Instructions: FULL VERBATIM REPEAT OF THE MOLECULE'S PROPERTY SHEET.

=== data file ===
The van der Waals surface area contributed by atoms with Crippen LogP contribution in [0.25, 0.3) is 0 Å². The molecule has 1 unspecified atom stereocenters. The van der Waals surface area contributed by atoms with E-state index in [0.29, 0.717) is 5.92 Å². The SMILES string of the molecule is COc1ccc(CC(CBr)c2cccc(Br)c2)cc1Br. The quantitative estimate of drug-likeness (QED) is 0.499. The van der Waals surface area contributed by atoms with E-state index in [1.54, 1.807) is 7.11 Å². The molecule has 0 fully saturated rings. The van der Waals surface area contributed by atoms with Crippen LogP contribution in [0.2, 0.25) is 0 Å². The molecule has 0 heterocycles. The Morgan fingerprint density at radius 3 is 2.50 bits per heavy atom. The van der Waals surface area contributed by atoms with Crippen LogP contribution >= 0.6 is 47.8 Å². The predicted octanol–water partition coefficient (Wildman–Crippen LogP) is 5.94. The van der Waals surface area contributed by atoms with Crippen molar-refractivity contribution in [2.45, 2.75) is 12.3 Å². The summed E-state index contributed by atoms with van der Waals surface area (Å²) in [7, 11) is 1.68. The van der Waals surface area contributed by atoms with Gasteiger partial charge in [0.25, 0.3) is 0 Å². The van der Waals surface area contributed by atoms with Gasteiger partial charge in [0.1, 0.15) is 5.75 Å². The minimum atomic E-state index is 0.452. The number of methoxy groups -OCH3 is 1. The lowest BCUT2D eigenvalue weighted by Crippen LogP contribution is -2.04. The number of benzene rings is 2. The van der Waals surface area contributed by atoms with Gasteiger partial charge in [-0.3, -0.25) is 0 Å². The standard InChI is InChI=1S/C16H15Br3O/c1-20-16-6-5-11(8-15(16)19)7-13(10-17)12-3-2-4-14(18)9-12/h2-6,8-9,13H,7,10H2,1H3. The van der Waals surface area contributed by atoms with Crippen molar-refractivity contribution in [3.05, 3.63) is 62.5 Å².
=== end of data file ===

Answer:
The van der Waals surface area contributed by atoms with Crippen LogP contribution in [0.25, 0.3) is 0 Å². The molecule has 1 unspecified atom stereocenters. The van der Waals surface area contributed by atoms with E-state index in [0.29, 0.717) is 5.92 Å². The SMILES string of the molecule is COc1ccc(CC(CBr)c2cccc(Br)c2)cc1Br. The quantitative estimate of drug-likeness (QED) is 0.499. The van der Waals surface area contributed by atoms with E-state index in [1.54, 1.807) is 7.11 Å². The molecule has 0 fully saturated rings. The van der Waals surface area contributed by atoms with Crippen LogP contribution in [0.2, 0.25) is 0 Å². The molecule has 0 heterocycles. The Morgan fingerprint density at radius 3 is 2.50 bits per heavy atom. The van der Waals surface area contributed by atoms with Crippen LogP contribution >= 0.6 is 47.8 Å². The predicted octanol–water partition coefficient (Wildman–Crippen LogP) is 5.94. The van der Waals surface area contributed by atoms with Crippen molar-refractivity contribution in [2.45, 2.75) is 12.3 Å². The summed E-state index contributed by atoms with van der Waals surface area (Å²) in [7, 11) is 1.68. The van der Waals surface area contributed by atoms with Gasteiger partial charge in [0.25, 0.3) is 0 Å². The van der Waals surface area contributed by atoms with Gasteiger partial charge in [0.1, 0.15) is 5.75 Å². The minimum atomic E-state index is 0.452. The number of methoxy groups -OCH3 is 1. The lowest BCUT2D eigenvalue weighted by Crippen LogP contribution is -2.04. The number of benzene rings is 2. The van der Waals surface area contributed by atoms with Gasteiger partial charge in [-0.3, -0.25) is 0 Å². The standard InChI is InChI=1S/C16H15Br3O/c1-20-16-6-5-11(8-15(16)19)7-13(10-17)12-3-2-4-14(18)9-12/h2-6,8-9,13H,7,10H2,1H3. The van der Waals surface area contributed by atoms with Crippen molar-refractivity contribution in [3.05, 3.63) is 62.5 Å².